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. Last Updated: 07/27/2016

The PR Lesson of Totsk

The new bonds of strategic partnership and cooperation between East and West have fundamentally changed the issue of the nature and scale of joint military exercises. This is especially important in the face of growing demand for joint action in meeting the challenges of the contemporary world.


Military and political leaders have generally evaluated highly the recent joint maneuvers featuring NATO forces and troops from former Warsaw-Pact countries. Such military contacts undoubtedly provide valuable experience that will facilitate complex peacekeeping, humanitarian and rescue operations.


In addition, such exercises -- even those of a relatively limited scale -- force the participants to work out a whole series of problems from the technical and organizational to the linguistic and even the purely informational. By this I mean that governments must find a means of blunting the often sharp criticism that is directed at such joint exercises by nationalistic/patriotic political movements that are in the opposition of so many of the countries involved. We have already seen this phenomenon several times.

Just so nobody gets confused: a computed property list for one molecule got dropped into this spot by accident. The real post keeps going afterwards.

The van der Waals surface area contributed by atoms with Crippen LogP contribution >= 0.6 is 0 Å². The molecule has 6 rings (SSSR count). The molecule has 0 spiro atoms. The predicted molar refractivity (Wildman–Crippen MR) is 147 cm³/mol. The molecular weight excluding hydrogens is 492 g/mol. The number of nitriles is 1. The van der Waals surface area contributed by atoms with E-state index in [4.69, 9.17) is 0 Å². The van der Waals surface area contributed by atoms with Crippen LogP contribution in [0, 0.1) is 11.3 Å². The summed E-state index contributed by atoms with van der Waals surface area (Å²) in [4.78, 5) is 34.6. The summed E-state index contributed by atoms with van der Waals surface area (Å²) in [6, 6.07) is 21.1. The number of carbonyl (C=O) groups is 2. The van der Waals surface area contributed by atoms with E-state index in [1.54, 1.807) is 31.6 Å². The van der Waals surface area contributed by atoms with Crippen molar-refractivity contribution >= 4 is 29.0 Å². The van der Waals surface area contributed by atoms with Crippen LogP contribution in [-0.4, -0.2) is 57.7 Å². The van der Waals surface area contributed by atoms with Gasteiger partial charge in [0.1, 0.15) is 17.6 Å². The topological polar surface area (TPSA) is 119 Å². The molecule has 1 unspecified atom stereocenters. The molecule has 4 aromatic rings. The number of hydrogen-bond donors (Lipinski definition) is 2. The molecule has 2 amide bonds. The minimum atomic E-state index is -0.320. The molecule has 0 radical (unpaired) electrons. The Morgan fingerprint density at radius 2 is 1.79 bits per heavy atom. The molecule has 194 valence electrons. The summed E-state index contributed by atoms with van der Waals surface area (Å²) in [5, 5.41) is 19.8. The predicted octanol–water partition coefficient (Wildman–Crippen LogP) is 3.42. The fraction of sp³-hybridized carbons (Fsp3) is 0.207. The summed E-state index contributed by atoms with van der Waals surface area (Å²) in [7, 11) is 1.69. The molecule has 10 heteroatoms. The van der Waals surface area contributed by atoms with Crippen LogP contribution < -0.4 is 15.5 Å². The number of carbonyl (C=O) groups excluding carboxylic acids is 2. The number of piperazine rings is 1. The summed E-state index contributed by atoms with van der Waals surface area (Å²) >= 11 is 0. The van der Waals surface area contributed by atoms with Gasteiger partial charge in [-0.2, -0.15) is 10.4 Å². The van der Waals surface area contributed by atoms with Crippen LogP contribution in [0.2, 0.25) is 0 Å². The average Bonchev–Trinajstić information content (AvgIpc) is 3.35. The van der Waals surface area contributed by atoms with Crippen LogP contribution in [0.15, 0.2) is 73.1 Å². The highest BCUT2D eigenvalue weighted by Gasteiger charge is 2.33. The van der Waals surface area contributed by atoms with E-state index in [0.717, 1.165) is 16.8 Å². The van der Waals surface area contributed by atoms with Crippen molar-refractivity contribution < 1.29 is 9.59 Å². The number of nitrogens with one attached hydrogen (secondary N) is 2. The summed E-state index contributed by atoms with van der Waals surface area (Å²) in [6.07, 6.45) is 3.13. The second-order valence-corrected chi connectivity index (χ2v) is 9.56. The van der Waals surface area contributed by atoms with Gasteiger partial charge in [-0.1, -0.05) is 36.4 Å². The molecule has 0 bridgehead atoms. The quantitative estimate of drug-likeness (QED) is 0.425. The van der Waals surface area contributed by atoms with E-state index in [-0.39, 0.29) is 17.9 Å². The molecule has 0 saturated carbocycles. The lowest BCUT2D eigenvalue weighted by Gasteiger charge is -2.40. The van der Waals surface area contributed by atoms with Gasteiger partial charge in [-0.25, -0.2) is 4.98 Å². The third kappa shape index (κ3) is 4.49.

For example, when German troops conducted exercises in Norway and the Netherlands, local groups protested vigorously on the grounds that they had suffered from occupation by Hitler's troops during World War II. More publicized was the storm of protest aroused by the first Russian-American joint exercises held at the Totsk training ground this summer. The protests reached such a pitch that the exercises, originally scheduled for June, were put off until September.


All nations interested in participating in such maneuvers would do well to analyze carefully the arguments that were raised during these protests, especially those put forward in Russia.